So far we have five key areas of practical cooperation within the framework of ADMM Plus namely: Humanitarian Assistance and Disaster Relief, Maritime Security, Counter-Terrorism, Peacekeeping Operations, and Military Medicine. The ASEAN Regional Forum is stuck with confidence building measures and moves very slowly towards preventive diplomacy and approaches to conflict. The East Asia Summit is a place of creating mutual understanding only not to solve the conflict.
I would like to take this opportunity to share with you some of the key emerging security issues that Cambodia views as important for discussion and elaboration.
1. Humanitarian Assistance and Disaster Relief (HADR)
Natural disasters have become our main security concern as we are witnessing more frequent disastrous natural hazards together with climate change with higher impacts on human security. Disaster management is a top priority for our region.
The recent flooding in Southeast Asia has alerted us to take more precautionary acts to reduce the damages and establish a practical approach to enhance regional cooperation on disaster rapid response. The ASEAN Agreement on Disaster Management and Emergency Response Work Program 2010-2015 and the ASEAN Coordinating Center for Humanitarian Assistance on Disaster Management-AHA Center are the key framework for regional cooperation but it needs to take into account the roles and responsibilities of different stakeholders including the role of the armed forces.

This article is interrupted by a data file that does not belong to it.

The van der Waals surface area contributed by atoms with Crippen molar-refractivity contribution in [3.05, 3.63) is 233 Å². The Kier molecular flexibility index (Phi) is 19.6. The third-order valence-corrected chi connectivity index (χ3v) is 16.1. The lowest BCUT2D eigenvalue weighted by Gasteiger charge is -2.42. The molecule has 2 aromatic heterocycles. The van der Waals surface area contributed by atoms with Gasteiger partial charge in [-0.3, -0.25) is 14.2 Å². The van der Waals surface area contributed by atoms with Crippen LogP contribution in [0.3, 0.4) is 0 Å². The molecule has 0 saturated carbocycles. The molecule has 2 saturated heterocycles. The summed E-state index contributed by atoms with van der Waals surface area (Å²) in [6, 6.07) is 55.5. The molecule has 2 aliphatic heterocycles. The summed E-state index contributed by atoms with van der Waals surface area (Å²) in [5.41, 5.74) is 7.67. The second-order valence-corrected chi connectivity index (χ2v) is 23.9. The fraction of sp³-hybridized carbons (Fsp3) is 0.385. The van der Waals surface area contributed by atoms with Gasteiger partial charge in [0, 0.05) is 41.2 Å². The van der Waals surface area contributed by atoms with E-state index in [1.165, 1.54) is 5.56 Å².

It is necessary to have clear guidelines for engagement of the armed forces in disaster relief and humanitarian assistance. Coordination at the national and regional levels is crucial to provide a timely and effective response to disasters. For the Royal Cambodian Armed Forces (RCAF), training and capacity building, structural management, and rapid response mechanism are being implemented and strengthened. Special engineering unity and mobile medicine have been undertaking steps to improve their capacity in the framework civil-military relations.
Recently RCAF has conducted joint military exercises and trainings plus scenario setting and table exercises with some countries in the region including the United States to increase the capacity of RCAF in humanitarian assistance and disaster relief (HADR). Cambodia also actively participates in the ADMM Plus Working Group on HADR, which is co-chaired by China and Vietnam.
2. Maritime Security Cooperation and Governance
Maritime security cooperation has been one of the most important and complex security issues since sea trade has been increasing dramatically in the region together with the increase of non-traditional security threats such as piracy, smuggling, natural disasters, terrorism, human trafficking, and environmental and biodiversity degradation.